November 2013 Edition Vol.11, Issue 11

The Evolving Landscape of Payment Care Delivery and Manufacturer Implications of Coverage Expansion

The Evolving Landscape of Payment Care Delivery and Manufacturer Implications of Coverage Expansion (continued)

As state health insurance exchanges become available in 2014, they are fortunately expected to limit OOP costs, although costs will remain significant and patients will continue to need financial assistance. OOP costs are expected to vary for the newly insured, adding to the complexity of their benefit design. Such costs have not been incurred in the past and will pose new hurdles to the affordability of healthcare. The underinsured and low- to moderate-income populations covered by the state exchanges are most likely to be affected, as OOP costs may range from slightly less than $2,000 to approximately $6,000 per year. Recent estimates2 by Kaiser Family Foundation indicate deductibles in bronze and silver plans would be high enough to qualify as HDHPs and could be paired with a health savings account.  These types of plans may lead to patients having difficulties in affording cancer care.  Accordingly, as patients will have varying levels of coverage, manufacturer assistance will need to extend to those identified beneficiaries within the exchanges.

As healthcare reform evolves, HDHPs may continue to increase in plan share, as employer groups look to reduce costs and shift more of the liability to employees. Additionally, the health exchanges―in the case of bronze and silver plans―will likely resemble HDHPs.

Manufacturer Implications of Coverage Expansion


Changes to Cancer Payer Mix Due to Coverage Expansion

Manufacturers will need to monitor payer mix in light of coverage expansion under the ACA with the state exchanges and the expansion of Medicaid. Commercially insured and uninsured patients are eligible for manufacturer-designed patient assistance programs (PAP), whereas all patients are eligible for assistance from charitable foundations. Foundations represent the only option for Medicare patients. Understanding the simple breakdown between these groups is important, as is understanding the co-pay levels for those with prescription drug co-pays or coinsurance. This information can inform how to design a PAP and what charitable foundation contributions to make.  Figure 3 projects that change in payer mix for the U.S. population through 2021.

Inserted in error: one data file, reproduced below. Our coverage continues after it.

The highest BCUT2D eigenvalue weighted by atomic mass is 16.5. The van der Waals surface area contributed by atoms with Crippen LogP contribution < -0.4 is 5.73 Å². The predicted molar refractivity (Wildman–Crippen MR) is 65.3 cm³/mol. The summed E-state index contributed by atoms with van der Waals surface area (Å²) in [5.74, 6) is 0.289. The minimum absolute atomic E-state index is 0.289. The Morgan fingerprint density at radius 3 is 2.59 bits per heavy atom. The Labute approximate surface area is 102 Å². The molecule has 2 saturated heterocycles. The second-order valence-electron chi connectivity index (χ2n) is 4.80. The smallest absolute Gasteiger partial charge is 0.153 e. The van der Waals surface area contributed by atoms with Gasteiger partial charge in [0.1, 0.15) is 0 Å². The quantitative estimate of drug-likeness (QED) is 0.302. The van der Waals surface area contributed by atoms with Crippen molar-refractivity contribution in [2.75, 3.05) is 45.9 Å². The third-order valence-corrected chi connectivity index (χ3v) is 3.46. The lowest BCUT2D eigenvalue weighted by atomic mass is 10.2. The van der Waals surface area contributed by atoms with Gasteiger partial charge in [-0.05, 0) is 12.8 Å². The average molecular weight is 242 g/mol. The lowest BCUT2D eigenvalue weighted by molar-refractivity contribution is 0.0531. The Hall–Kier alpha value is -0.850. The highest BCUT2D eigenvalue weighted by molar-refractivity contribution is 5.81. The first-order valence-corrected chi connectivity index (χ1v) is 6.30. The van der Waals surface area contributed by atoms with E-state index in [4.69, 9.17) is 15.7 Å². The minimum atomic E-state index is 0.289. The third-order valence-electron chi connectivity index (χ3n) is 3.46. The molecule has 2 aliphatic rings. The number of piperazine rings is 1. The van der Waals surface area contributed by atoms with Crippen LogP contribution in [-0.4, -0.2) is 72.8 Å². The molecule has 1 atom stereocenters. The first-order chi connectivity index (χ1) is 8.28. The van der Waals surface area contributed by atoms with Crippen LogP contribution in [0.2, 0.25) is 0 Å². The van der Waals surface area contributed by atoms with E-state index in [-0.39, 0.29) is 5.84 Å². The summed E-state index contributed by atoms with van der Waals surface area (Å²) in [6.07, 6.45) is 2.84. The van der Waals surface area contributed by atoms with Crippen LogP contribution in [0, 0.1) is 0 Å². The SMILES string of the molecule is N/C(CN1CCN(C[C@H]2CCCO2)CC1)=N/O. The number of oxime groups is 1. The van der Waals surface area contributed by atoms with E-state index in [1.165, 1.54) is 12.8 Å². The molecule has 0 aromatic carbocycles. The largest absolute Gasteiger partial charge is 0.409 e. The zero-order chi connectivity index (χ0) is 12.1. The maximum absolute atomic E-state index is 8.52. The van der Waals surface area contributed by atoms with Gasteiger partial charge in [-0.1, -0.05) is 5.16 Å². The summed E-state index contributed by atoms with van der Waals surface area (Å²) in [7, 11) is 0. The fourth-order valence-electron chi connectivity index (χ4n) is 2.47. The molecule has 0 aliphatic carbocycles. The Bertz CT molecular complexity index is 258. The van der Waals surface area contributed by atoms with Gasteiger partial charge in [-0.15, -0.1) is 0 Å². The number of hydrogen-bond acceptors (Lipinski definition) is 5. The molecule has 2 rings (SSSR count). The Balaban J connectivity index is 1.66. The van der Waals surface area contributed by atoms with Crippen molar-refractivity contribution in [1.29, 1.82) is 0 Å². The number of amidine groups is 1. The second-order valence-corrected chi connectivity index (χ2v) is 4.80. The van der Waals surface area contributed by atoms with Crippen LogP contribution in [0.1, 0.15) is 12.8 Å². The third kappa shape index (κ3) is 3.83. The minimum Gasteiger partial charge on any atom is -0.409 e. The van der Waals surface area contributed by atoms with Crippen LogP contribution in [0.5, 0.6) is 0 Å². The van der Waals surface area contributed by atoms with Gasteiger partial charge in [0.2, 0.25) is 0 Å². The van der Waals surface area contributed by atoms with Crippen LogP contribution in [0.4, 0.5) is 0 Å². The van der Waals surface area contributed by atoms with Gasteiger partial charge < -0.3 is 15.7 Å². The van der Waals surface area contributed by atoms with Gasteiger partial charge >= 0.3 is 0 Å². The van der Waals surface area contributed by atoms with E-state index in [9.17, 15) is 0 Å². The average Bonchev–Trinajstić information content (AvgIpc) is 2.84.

A basic understanding of OOP costs for patient therapy starts at understanding the percentage of patients too young to receive Medicare and those who are eligible to receive Medicare. It is also important to realize that the drug-treated populations of most cancers will be of different age mixes than the incident or prevalent populations; thus these populations each will have a different payer mix. On top of that, the mix of drug-treated patients will have varying levels of pharmacy benefit (coverage for oral therapies and other self-administered drugs) versus medical benefit (coverage for physician-administered drugs mainly including intravenous oncology therapies). For example, understanding the percentage of commercially insured patients with a coinsurance rather than co-pay for oral therapies is important as patient cost-shifting is increasing.

Cancer is generally considered a disease of the elderly, with Medicare as the primary payer; however, certain cancers can have an equivalent mix or more commercially insured patients. For example, Medicare is the predominant payer for NSCLC. In contrast, chronic myelogenous leukemia has a nearly equal mix of commercial and Medicare lives.   

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